Australian cities are far from being meccas for walking and cycling
Dorina Pojani, Elizabeth Butterworth, Jim Cooper, Jonathan Corcoran, Neil Sipe, The University of Queensland
Australian city planners are seeking ways to make cities better for walking and cycling.
In developing countries, active transport is key to improving accessibility for the urban poor. In developed countries, the walkable and cyclable city can be a magnet for attracting and retaining the “creative class”.
In Australia, plans and projects are being developed to extend pedestrian malls and cycling paths, restrict car traffic, remove street parking and install more lighting.
Have these efforts paid off?
Yes and no. Recently released 2016 Census data reveal some disappointing commuting patterns in Australian cities.
Across metropolitan areas, typically plagued by sprawl and segregated land uses, cars still dominate. Car-based commuting rates have decreased by only 1-2%.
Public transport use remains relatively low. Even in Sydney, it captures only about one-quarter of commute trips.
Since 2011, Sydney, Melbourne and Darwin have made modest gains (2-4%) in public transport use. Brisbane has had an incremental decline. Public transport use is stagnant in Perth, Adelaide, Hobart and Canberra.
Meanwhile, rates of walking and cycling remain constant and low – even in smaller centres such as Hobart, Darwin and Canberra. Even in the most “cycling-oriented” places (Darwin and Canberra), only about 3% of commuters cycle.
City-level data tell a different story. Here, walking is more popular than at the wider metro level. This reflects the mono-centric nature of Australian cities, where most jobs are located in the CBD.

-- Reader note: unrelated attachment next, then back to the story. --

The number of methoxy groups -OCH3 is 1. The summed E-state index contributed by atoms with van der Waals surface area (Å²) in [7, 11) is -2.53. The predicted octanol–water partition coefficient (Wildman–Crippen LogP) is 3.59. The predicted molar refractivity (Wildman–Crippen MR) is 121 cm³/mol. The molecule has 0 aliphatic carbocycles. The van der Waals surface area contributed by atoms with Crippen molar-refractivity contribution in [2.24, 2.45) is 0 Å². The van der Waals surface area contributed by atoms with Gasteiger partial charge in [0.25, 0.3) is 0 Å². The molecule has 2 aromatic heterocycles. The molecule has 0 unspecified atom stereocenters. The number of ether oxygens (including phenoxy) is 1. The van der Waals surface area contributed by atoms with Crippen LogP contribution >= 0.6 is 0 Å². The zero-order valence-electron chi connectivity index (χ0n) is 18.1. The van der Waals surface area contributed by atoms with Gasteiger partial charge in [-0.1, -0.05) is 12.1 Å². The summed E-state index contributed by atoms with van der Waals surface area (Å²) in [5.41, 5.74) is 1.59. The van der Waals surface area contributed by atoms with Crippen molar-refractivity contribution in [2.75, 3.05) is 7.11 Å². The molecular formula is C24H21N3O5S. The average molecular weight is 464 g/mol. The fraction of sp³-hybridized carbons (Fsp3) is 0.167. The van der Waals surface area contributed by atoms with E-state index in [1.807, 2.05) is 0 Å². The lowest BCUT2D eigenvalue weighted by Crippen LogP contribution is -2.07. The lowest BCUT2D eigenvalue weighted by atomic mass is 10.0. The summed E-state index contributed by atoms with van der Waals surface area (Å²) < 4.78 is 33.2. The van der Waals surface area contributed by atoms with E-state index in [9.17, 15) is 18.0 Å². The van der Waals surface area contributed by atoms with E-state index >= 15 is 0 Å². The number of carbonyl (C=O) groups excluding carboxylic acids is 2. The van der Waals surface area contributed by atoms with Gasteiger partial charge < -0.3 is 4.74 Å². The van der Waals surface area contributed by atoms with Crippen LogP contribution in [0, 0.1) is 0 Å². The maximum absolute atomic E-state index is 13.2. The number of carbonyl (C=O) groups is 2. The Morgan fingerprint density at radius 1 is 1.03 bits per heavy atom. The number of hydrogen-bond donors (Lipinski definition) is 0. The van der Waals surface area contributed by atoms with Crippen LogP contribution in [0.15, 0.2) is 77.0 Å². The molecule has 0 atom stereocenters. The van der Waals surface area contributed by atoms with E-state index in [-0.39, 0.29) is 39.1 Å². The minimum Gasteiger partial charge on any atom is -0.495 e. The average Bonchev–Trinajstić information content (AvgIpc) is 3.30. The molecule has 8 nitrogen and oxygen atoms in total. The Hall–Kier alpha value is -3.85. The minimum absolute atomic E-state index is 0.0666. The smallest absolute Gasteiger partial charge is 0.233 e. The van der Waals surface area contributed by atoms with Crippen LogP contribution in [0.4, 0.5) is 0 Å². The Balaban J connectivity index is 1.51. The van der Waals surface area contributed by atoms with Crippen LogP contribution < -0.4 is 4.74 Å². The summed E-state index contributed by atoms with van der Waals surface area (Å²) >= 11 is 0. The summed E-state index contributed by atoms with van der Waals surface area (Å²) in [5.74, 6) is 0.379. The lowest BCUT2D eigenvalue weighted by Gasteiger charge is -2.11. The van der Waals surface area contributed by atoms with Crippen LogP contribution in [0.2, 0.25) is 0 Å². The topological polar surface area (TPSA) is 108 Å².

In larger cities, between a quarter and a third of the population walks to work. Similar proportions of commuters use public transport. Brisbane is an exception, with less walking, lower public transport use and much more driving than Sydney, Melbourne or Perth. Hobart and Darwin have low walking rates and are very car-dependent, which is surprising considering their small size.
Average cycling rates are low everywhere – only 2-5%. This is true in both large and small cities, tropical (Queensland and Northern Territory) and oceanic (southeastern Australia) climates, flat and hilly topographies.
However, averages are deceptive. In Melbourne’s “top cycling suburbs” (Fitzroy North and Carlton North/Princes Hill) cycling rates are as high as 15%. Similarly, in Brisbane’s “top cycling suburbs” (West End and Highgate Hill), about 8% of people cycle to work. Sydney’s cycling rates are only 5% even in its “top cycling suburbs” (Erskineville/Alexandria and Newtown/Camperdown/Darlington).
To compare, cities in Northern and Western Europe have average active transport rates at least twice as high as those in Australia. Over half of Copenhagen’s commute trips are via cycling or walking.
However, while Australian cities as a whole fall much behind international best practice, some suburbs are comparable. In Brisbane, Sydney and Melbourne, the “top active-travel suburbs” – the CBDs and their immediate surroundings – have walking and cycling rates in the 40-50% range.